In the summer of 2013, after a lengthy recovery from a life-threatening neurological autoimmune illness, I was faced with a decision: return home to my husband, move into my parents’ home on Vancouver Island, or transfer to a Family Care Home (my own suite inside a caregiver’s home). I was newly disabled with limited mobility, and required 24-hour personal care and assistance. I chose not to go to my parents home for a number of reasons, but not wanting to burden them as they aged was the biggest one. I wanted to have a “normal” marriage cohabitating with my partner, but there were a number of reasons why that choice may have been more harmful than helpful, for both of us. I made the decision to move into a suite in my caregiver, Mira’s, home and I have been here ever since. As it turns out, it was the best decision I could have made. Although it was lonely and difficult to continue to live apart from my life partner, it provided both of us with a kind of “breathing room.” When I first moved in, my needs were extensive and my mental health was poor. My ugly behavior and constant need for assistance pushed my caregiver to the limit. Mira is an incredibly kind, patient and professional person, however, and as I began to address my mental health and learned to adapt to my new circumstances, things began to improve for everyone involved. Because my husband was not burdened with the additional role of full-time caregiver, and I was not burdened with the guilt or stress that often comes with relying on one’s spouse for personal care, our relationship remained balanced and respectful, and our marriage began to flourish. Over the last decade, we have adapted to our living arrangements, and learned to appreciate its value. One important value is the impact on our financial circumstances. As most disabled people know, living with one’s partner comes with economic sacrifices. Depending on your spouse’s income, government funded disability payments and supports can be severely clawed back. And if you’re both on disability, you are likely to be living in poverty. Because my husband and I don’t cohabitate, our income is as full as it can be under the circumstances. Currently, the program I’m in for acquired brain injury survivors covers the cost of room and board as well as personal care, along with a monthly comforts allowance cheque. My husband’s income covers his living expenses as well as some of the extra expenses related to my disabilities and equipment. We are still close to the poverty line, but living separately means we receive that extra little bit of financial support that makes all the difference. Another benefit of living apart is the impact on our relationship. Don’t get me wrong: If I had all the supports necessary to do so, I would happily move back in with my husband. But there is something to the old adage “absence makes the heart grow fonder.” While we miss out on the little quiet moments of bonding that couples who live together experience day to day, we also rarely experience the small irritations and resentments that can occur when living with another human being. We never get sick of each other’s company, and because we don’t spend as much time together as we’d like, we don’t have the time or the inclination to focus on resentments. Like any couple, we have our disagreements and arguments, but they are short-lived. Through the various trials we have faced with my illness and rehabilitation, we have learned to communicate honestly and respectfully with each other to resolve our conflicts. As a result, our bond is strong, and most of the time we spend together is peaceful and happy. In recent years, my husband’s life has drastically changed. For the first seven years of my disability, my husband was able-bodied and working full-time. Whenever I worked on a project, he would help with the physical labor (weeding and transplanting in the garden, hanging artwork, moving heavy items, etc). If I needed to buy something that was large or heavy or from a store that was far away, he would hop in the car and pick it up for me. He often helped me navigate through the world with its various issues with accessibility and inclusion. Four years ago, however, he was diagnosed with hepatocellular carcinoma (liver cancer). It is incurable, so he began treatments designed to keep the cancer at bay for as long as possible. The resulting pain and sickness meant he wasn’t able to work, so he went on long term disability, and hasn’t been back to work since. A few months ago, we were informed that the cancer has spread to his lungs, and that he has less than a year of life remaining. His health has been steadily declining since then, and we are now in a position where I am helping him navigate life with illness and disability, rather than the other way around. Not living together has become much more challenging as a result. He is often not well enough to come visit me, so I will drive to his apartment (which has multiple accessibility issues) in my wheelchair, regardless of the weather, so we can spend time together. I will cook for him, tidy up, do his dishes, and help him in whatever way I am able. It raises his spirits when I’m there, and he always feels much better. These days I find myself wishing my husband and I did live together. I want to be there for him whenever he needs me, and to reciprocate the support he’s offered me through the years. It breaks my heart that he’s often alone in his moments of greatest pain, discomfort and sadness. Because he’s always fatigued, he sleeps a lot, so it’s often hours before he’ll respond to my texts and calls. I get worried, and wish I was there to make sure he’s OK. I’ve begun to stay overnight on the weekend, and he helps me with my personal care as best he can. But each time, I return home fatigued and aching, and it reminds me of how much I rely on Mira for my daily needs, and how hard it would be on my husband to provide that care. At this point, finding an accessible home and moving in together again is no longer an option. My husband will likely be going to a hospice in a few months and, although I have gained much independence and autonomy over the years, I am still in need of my current level of care. Fortunately my husband receives regular palliative care and counseling (covered by BC Cancer and Canada’s universal health care), so I feel confident that his health is being monitored. His brother, friend from work, and neighbor have all been kind and helpful, and have assured us that they are happy to assist whenever necessary, so I’m grateful we need not struggle alone. Our bond is tighter and our marriage is stronger than ever. We still remember to appreciate each other’s strengths and thank each other for the things we provide for one another, and we spend many hours chatting, laughing, or just vegging out in front of the TV, enjoying each other’s company. So instead of fretting and lamenting over our living situation, instead of yearning for the things I may be missing while away from my husband, I am trying to appreciate what we have gained, how we have grown, and how our relationship has endured and strengthened regardless of adversity. Do you live apart from your life partner? How has it impacted your lives and relationship?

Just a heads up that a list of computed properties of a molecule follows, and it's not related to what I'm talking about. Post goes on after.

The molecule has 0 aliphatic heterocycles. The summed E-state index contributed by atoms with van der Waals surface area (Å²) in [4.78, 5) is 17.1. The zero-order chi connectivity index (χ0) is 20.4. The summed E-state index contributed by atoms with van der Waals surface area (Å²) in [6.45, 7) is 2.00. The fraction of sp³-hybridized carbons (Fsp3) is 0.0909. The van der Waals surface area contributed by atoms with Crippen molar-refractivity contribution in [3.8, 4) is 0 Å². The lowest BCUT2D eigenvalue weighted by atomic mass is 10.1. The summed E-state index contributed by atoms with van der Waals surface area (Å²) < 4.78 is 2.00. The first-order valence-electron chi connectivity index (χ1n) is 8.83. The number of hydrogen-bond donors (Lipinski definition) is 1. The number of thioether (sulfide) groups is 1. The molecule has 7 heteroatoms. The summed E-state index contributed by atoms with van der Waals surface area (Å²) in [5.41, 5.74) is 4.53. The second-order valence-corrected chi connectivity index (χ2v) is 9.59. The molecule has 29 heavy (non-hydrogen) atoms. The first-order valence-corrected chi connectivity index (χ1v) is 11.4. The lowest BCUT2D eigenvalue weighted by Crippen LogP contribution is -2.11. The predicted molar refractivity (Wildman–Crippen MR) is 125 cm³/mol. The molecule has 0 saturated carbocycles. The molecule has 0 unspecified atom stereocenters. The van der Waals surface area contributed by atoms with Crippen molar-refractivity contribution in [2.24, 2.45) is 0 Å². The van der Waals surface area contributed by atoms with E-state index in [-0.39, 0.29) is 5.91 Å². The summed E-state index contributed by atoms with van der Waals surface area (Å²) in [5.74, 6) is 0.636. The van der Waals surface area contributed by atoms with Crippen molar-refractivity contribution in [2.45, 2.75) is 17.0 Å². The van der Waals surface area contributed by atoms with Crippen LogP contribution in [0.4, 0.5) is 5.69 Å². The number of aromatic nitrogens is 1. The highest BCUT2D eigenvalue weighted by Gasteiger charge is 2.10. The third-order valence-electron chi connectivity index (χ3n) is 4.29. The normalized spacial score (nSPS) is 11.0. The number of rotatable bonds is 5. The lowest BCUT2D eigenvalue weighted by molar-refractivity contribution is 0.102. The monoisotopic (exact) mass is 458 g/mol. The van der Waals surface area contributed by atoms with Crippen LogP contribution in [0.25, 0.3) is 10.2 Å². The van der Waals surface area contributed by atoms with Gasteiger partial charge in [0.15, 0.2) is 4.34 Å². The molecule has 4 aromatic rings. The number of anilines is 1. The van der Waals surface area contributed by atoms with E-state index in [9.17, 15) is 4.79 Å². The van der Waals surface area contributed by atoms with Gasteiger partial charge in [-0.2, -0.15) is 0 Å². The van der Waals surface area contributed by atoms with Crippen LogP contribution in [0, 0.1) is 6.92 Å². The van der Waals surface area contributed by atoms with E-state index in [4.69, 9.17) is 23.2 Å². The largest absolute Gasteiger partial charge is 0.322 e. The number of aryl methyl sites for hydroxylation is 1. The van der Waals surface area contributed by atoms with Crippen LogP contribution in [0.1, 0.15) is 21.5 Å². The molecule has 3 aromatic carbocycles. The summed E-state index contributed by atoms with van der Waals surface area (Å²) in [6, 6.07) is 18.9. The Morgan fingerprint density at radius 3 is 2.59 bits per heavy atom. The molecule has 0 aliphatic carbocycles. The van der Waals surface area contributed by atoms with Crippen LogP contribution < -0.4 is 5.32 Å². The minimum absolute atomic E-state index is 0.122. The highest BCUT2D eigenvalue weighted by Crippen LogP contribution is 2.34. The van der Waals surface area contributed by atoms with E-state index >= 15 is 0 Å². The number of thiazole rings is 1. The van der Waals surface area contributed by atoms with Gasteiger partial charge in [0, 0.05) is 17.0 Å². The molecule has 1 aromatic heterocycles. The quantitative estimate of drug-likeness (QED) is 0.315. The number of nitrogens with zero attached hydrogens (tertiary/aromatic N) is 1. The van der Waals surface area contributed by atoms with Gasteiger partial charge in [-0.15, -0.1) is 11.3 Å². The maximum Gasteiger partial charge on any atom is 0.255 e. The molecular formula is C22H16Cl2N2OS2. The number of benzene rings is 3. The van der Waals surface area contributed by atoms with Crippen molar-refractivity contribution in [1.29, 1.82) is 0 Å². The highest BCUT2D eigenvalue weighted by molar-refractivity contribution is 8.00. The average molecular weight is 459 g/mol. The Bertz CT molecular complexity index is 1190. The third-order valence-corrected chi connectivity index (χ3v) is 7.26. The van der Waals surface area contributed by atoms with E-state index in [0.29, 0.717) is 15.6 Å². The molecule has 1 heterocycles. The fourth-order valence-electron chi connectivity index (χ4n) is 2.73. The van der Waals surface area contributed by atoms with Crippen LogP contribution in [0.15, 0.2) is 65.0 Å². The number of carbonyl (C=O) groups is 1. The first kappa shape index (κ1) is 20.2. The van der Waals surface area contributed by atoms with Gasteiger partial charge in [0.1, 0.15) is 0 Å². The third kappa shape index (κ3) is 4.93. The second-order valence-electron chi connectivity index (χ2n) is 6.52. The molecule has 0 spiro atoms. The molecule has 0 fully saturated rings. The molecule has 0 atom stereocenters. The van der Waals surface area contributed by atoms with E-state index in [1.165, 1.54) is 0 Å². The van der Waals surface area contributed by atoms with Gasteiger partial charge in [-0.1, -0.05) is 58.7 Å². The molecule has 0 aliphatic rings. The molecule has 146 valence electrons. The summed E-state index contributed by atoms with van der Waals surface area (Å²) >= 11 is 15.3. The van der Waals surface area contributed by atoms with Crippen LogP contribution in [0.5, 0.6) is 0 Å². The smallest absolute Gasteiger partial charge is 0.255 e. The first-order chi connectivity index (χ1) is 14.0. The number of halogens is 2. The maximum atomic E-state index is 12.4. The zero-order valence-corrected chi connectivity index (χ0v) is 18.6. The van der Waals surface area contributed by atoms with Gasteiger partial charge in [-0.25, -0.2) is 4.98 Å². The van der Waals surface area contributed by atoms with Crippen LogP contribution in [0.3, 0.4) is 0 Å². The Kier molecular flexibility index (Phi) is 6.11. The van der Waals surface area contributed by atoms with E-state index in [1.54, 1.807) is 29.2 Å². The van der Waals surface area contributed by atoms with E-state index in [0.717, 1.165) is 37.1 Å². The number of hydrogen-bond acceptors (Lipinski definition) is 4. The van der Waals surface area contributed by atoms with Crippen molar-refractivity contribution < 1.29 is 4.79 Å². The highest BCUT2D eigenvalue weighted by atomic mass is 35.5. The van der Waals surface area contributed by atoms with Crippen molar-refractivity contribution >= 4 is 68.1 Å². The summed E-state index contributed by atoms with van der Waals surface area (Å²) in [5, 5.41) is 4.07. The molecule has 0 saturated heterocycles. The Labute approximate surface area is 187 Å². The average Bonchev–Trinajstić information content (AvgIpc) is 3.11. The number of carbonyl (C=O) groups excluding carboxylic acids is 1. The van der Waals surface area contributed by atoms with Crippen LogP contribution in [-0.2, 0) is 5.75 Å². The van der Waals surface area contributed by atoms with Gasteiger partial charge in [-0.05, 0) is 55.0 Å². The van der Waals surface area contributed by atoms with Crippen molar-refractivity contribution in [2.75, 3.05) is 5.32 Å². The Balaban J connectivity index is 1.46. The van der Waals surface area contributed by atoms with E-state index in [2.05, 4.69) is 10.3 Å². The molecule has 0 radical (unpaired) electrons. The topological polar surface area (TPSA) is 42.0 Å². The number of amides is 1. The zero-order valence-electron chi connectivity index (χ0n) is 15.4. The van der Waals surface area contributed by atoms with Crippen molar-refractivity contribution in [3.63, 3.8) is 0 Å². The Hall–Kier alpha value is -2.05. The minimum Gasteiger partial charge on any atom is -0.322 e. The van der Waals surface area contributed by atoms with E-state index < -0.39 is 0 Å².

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    #AllNight My Mind Wanders